Some people pick a variety of plants without even knowing how they taste. You can do this, but if you’re going to put in the hard work, you should pick plants that your family already likes to eat. Easy staples for your first garden include lettuce, tomatoes, and beans.
You can also pick plants that are decorative to add a little flare to your garden. Some peppers are intensely colorful and make for a nice addition to your harvest. Be careful about planting hot peppers where visitors might touch them though, such as in your front yard, as these can cause issues from the burning components.
When you pick your vegetables to raise, you might also consider companion planting. This method involves planting plants near each other that tend to promote the other’s growth. For example, beans fix nitrogen in the ground, improving the soil for other vegetables to use.
5. Planting Your Garden
Once you’ve decided on your choice of vegetables and picked the spot in your yard, it’s time to plan your garden’s layout. You’ll want to take into consideration how much space each plant will need and what plants like to grow near one another – or not, as the case may be.
After you’ve planned your garden layout, it’s time to get to planting. For beginners, it’s usually easiest to get plants that have already been started for you. Local nurseries will often have plants that are going to grow well in your environment and can help you determine how they should be planted.
If you’re starting plants from seeds, you need to follow the directions on the seed packet carefully. For instance, if you plant them too deep, they won’t grow. You might need to start these plants earlier, which should be considered and may involve setting them up to grow in your house before moving them outside.
6. Taking Care of Your Garden
Hopefully by this point, you’ve researched at least a little about what the plants you’re planting need. As you’ve planted them and mulched them, you’ve set the grounds for success. Now it’s time to maintain that progress.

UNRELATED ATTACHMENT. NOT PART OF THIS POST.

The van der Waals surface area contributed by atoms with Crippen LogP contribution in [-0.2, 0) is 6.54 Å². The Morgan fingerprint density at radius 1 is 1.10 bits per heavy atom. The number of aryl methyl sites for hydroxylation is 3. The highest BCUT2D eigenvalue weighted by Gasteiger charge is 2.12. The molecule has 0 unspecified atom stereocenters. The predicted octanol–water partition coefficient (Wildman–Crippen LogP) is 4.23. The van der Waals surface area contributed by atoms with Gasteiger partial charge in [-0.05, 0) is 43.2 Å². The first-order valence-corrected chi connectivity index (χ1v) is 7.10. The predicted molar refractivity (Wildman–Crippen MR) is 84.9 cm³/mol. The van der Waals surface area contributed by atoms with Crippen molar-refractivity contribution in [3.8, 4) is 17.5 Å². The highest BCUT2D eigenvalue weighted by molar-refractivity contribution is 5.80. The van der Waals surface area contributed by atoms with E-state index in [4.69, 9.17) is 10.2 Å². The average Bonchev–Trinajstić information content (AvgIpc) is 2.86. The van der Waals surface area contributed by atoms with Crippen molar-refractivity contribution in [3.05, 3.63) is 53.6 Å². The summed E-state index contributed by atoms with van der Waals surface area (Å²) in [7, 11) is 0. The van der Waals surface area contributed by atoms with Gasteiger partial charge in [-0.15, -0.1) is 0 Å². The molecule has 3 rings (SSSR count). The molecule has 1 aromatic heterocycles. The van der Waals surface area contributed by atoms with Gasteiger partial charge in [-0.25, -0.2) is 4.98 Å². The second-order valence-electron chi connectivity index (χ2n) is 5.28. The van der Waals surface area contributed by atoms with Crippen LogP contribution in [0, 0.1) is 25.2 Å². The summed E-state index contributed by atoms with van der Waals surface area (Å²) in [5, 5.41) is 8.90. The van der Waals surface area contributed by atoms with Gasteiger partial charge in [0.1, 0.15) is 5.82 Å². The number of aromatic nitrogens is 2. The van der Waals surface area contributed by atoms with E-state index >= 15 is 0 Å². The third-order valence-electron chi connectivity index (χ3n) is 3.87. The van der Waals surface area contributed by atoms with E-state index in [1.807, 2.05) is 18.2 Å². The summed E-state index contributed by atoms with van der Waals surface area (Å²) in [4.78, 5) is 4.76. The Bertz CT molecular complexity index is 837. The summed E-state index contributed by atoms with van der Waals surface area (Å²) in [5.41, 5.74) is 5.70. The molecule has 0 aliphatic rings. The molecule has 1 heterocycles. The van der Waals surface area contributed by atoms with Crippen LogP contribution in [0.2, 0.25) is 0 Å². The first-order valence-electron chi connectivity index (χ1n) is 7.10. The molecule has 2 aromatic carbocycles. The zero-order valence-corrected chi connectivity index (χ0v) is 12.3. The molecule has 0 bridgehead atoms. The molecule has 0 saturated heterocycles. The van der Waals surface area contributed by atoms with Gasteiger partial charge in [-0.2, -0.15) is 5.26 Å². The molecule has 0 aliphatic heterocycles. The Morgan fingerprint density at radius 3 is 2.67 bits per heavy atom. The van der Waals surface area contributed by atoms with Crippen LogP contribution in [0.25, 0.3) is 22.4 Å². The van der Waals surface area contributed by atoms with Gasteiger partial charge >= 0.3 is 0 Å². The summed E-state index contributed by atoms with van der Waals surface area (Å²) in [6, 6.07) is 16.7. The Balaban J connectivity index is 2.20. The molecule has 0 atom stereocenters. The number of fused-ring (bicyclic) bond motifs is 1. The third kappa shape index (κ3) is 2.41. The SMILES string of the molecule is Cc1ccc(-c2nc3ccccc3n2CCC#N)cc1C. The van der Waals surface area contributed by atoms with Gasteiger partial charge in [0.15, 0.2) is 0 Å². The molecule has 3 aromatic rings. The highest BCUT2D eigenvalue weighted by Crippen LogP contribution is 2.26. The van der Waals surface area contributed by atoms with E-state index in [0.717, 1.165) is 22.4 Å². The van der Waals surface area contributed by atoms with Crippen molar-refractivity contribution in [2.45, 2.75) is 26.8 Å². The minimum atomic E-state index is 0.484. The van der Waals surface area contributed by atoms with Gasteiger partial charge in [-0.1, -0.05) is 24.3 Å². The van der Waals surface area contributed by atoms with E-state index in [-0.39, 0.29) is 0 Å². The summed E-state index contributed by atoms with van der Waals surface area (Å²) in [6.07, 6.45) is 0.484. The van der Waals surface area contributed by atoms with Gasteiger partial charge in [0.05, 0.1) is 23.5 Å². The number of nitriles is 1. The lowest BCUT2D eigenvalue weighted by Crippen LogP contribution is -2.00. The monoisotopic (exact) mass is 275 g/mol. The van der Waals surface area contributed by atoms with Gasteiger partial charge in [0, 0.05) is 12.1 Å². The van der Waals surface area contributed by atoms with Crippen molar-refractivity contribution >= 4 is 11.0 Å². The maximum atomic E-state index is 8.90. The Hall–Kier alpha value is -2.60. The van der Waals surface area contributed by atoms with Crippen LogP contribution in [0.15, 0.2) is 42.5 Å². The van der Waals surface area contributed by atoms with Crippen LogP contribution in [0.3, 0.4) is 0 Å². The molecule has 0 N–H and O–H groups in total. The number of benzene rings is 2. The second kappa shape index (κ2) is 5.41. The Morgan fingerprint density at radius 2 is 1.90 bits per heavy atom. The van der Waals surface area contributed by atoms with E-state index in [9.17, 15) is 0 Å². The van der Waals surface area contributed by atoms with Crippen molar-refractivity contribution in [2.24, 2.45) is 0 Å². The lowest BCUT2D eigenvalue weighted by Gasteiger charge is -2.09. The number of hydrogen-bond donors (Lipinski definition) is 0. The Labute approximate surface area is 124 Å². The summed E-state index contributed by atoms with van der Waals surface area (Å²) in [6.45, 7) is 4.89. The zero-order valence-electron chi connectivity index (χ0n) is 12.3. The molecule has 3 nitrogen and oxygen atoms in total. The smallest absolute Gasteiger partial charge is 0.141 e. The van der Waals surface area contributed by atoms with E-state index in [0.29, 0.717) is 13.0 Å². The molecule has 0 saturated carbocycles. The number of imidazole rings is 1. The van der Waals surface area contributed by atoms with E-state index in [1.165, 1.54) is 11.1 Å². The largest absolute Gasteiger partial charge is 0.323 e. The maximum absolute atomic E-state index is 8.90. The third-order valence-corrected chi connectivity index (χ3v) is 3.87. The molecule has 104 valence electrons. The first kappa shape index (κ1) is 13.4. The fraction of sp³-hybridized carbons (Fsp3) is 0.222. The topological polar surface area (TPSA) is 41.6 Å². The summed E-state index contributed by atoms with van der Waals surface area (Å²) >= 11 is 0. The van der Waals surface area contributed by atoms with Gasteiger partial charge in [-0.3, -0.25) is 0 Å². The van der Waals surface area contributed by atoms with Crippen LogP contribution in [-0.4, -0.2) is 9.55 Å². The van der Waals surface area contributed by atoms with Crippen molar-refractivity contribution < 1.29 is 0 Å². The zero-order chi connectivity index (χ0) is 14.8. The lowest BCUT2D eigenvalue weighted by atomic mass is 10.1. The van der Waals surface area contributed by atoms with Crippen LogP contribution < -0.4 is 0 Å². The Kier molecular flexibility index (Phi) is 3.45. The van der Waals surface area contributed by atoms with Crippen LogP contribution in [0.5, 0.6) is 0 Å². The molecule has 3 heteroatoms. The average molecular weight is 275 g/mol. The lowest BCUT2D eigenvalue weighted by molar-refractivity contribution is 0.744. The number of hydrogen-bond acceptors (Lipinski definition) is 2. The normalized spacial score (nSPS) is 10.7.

Keep your plants watered. Different types of vegetables need varying amounts of water, and you do need to be careful of overwatering. You also want to water the roots or base of the plant, rather than all of the leaves. Getting water all over your tomato plants can cause them to develop diseases such as powdery mildew.
Your plants might also need to be fed. Organic gardening isn’t just a trend, it’s healthier, so stick with organic fertilizers to use on your plants and use them sparingly. Too much can burn the plant and cause it to fail rather than thrive.
Take care of your plants by pulling weeds that sprout up around them. These weeds can sap nutrients from your plant’s soil as well as block water and sunlight from reaching them. You should also pull dead plants and keep your healthy thriving plants pruned appropriately for the best growth.
7. Enjoying the Harvest
After all of your hard work, it’s time to enjoy the bounty that your plants produce. If some of the plants don’t thrive, don’t fret. You can find a variety of solutions online, or you can go talk to your local nursery. The plants might just need a little food and water.
You’ll want to make sure that you pick your vegetables when they’re done growing, or you’ll be trying to eat an immature vegetable. Many plants are done growing when they finish changing colors, such as peppers and tomatoes. You should see an all-around, even color, indicating that it’s ripe.
Root vegetables should be harvested before they get too big, or they will be tough and woody tasting. Beans should be harvested before they get too long, as well, or they can get stringy and tough. Summer squash should be harvested before they get too big, too.
It’ll take practice to determine when to pick your vegetables, and don’t worry if you forget a monster zucchini on the vine. Chalk it up to experience and move on. You’ve got lots of veggie-rearing years to come.